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Jail for man who stepped off Dublin train with drugs into arms of gardaí in Cork

Wednesday June 29, 2022

Judge Hayes said it was rare to find someone with so many previous drug supply convictions

The court heard Abdullah Abdi was met at Kent Station by the gardaí carrying €3,800 worth of heroin and €253 of cocaine. File picture: Dan Linehan

A 44-year-old man carrying heroin and cocaine stepped off the Dublin train into the arms of gardaí in Cork and now he has been jailed for two-and-a-half years.

Abdullah Abdi with an address at Gardiner Street, Dublin, was sentenced at Cork Circuit Criminal Court by Judge Dara Hayes to a period of four-and-a-half years with the last two years suspended.

Defence barrister Dermot Sheehan emphasised the tragic early life for Mr Abdi in Somalia and he asked for a sentence that would allow the accused to get treatment.

Judge Hayes referred to the fact that the accused man had not one but several previous drug-dealing convictions and said it was rare to find someone with so many previous supply convictions.

“The probation officer noted a significant downplaying of his role in his offences. He accepted that he was carrying the drugs for someone else and was to get some small reward for doing so.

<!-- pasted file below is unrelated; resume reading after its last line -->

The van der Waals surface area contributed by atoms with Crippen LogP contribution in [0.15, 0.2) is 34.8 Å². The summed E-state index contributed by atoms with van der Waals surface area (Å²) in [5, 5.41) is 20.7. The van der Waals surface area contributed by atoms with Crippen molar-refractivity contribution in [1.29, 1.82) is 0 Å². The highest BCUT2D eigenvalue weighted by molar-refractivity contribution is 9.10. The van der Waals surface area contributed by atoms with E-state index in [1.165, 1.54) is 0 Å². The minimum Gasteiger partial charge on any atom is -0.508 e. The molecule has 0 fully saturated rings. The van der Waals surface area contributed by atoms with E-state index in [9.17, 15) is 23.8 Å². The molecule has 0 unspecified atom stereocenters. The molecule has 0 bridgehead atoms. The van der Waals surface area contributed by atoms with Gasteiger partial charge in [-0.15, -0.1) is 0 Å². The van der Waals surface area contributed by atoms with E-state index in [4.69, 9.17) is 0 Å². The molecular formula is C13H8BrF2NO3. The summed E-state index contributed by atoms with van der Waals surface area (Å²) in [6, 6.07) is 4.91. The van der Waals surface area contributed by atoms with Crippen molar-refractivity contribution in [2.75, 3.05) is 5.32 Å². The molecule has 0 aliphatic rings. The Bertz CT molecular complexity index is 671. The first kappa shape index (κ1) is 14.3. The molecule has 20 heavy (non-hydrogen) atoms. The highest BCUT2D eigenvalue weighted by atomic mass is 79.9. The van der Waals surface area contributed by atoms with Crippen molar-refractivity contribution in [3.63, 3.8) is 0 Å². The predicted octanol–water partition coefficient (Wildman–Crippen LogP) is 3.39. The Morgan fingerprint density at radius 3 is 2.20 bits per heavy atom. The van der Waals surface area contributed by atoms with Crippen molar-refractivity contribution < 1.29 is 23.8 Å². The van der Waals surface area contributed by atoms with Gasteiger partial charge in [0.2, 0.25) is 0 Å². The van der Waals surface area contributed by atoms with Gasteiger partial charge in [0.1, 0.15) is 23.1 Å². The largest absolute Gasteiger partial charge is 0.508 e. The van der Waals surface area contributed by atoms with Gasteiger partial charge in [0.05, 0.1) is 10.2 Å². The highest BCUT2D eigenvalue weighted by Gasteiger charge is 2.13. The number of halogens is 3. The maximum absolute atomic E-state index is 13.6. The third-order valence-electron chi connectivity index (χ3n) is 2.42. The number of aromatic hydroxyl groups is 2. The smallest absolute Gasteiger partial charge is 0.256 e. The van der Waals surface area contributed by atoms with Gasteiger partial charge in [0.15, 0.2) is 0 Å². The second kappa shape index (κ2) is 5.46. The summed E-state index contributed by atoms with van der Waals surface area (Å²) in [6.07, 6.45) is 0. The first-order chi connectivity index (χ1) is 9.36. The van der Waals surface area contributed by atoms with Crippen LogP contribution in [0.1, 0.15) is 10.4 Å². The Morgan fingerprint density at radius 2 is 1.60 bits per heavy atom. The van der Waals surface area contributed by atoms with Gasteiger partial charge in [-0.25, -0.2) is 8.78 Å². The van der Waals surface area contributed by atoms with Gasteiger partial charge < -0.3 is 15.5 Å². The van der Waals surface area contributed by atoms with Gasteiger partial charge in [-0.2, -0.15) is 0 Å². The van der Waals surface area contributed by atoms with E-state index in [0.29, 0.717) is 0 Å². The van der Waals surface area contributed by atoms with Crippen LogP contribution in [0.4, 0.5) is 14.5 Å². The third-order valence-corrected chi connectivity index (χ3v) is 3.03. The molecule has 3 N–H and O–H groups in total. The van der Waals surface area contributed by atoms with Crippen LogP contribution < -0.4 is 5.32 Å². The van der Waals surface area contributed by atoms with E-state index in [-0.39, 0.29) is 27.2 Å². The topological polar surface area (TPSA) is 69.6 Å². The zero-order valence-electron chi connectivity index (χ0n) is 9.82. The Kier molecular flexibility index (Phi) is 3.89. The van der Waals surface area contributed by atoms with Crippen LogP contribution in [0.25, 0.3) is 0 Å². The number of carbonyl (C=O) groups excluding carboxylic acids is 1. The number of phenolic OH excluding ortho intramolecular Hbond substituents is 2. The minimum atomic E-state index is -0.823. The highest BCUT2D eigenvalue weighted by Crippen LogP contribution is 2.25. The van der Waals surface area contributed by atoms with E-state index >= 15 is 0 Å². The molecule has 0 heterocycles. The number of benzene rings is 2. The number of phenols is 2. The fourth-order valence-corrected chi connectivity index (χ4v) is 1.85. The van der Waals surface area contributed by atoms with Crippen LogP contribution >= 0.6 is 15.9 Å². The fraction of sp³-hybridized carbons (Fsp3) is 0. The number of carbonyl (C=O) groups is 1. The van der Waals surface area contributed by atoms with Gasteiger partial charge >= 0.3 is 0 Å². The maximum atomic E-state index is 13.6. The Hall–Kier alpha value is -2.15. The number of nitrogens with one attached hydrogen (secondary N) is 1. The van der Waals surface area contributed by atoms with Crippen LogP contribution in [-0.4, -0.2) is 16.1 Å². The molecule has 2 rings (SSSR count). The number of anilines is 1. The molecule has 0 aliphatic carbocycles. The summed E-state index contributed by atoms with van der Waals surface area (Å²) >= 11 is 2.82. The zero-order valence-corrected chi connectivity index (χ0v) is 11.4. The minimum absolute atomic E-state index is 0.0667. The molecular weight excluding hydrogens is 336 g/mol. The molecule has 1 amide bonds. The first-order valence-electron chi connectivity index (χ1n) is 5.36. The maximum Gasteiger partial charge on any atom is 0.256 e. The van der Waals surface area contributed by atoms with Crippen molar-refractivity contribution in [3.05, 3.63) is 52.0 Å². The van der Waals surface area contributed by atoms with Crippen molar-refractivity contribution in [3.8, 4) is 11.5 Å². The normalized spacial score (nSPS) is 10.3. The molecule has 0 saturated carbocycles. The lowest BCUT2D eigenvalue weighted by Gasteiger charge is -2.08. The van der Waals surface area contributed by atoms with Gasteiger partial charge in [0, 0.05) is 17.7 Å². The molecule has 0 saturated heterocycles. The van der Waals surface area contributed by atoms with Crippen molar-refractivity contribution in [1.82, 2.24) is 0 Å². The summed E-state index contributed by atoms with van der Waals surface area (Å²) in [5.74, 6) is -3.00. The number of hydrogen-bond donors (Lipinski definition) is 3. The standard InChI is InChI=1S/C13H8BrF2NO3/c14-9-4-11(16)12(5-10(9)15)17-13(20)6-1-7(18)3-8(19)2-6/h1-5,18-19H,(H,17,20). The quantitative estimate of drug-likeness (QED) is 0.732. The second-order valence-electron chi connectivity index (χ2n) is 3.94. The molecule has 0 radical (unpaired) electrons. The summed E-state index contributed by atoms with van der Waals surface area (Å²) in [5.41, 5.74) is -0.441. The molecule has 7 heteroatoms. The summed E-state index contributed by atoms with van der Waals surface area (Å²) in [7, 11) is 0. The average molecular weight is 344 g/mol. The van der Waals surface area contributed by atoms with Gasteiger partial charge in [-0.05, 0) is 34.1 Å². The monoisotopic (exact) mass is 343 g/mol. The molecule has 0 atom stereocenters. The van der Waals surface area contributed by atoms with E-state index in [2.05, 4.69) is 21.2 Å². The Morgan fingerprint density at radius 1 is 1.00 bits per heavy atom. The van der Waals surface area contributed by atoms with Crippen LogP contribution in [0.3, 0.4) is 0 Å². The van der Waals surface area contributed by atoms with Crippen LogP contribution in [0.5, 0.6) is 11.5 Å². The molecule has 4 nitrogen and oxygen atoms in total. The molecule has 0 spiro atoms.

“In this case, he pleaded guilty to possession of heroin and cocaine for sale or supply on December 9, 2020. He travelled from Dublin to Cork. He was met at Kent Station by the gardaí. He had €3,800 worth of heroin and €253 of cocaine and a small amount of cannabis for own use.

“He said he was paid in heroin or in cash for bringing a small packet and he did not know what was in it. The accused had been living on streets of Dublin,” Judge Hayes said.

He had six previous convictions for having drugs for sale or supply. Mr Sheehan BL said the accused has a chronic brain tumour and had been living in quite awful conditions on the outskirts of Dublin city centre.

Judge Hayes said: “He displayed the need and want to address his many issues. He is a refugee from Somalia. His mother was killed in that conflict. He came to Ireland as a teenager. He is now 45.

“He is deemed a very high risk of reoffending due to his lack of pro-social reports and significant level of drug use. He is on 85 mls of methadone in prison. He has engaged for a drug treatment programme in Dublin.

“He plans to re-engage with the support services. He requires significant intervention. His role was at a low level but is nonetheless important in allowing drugs to be moved in and around the country, including Cork.”


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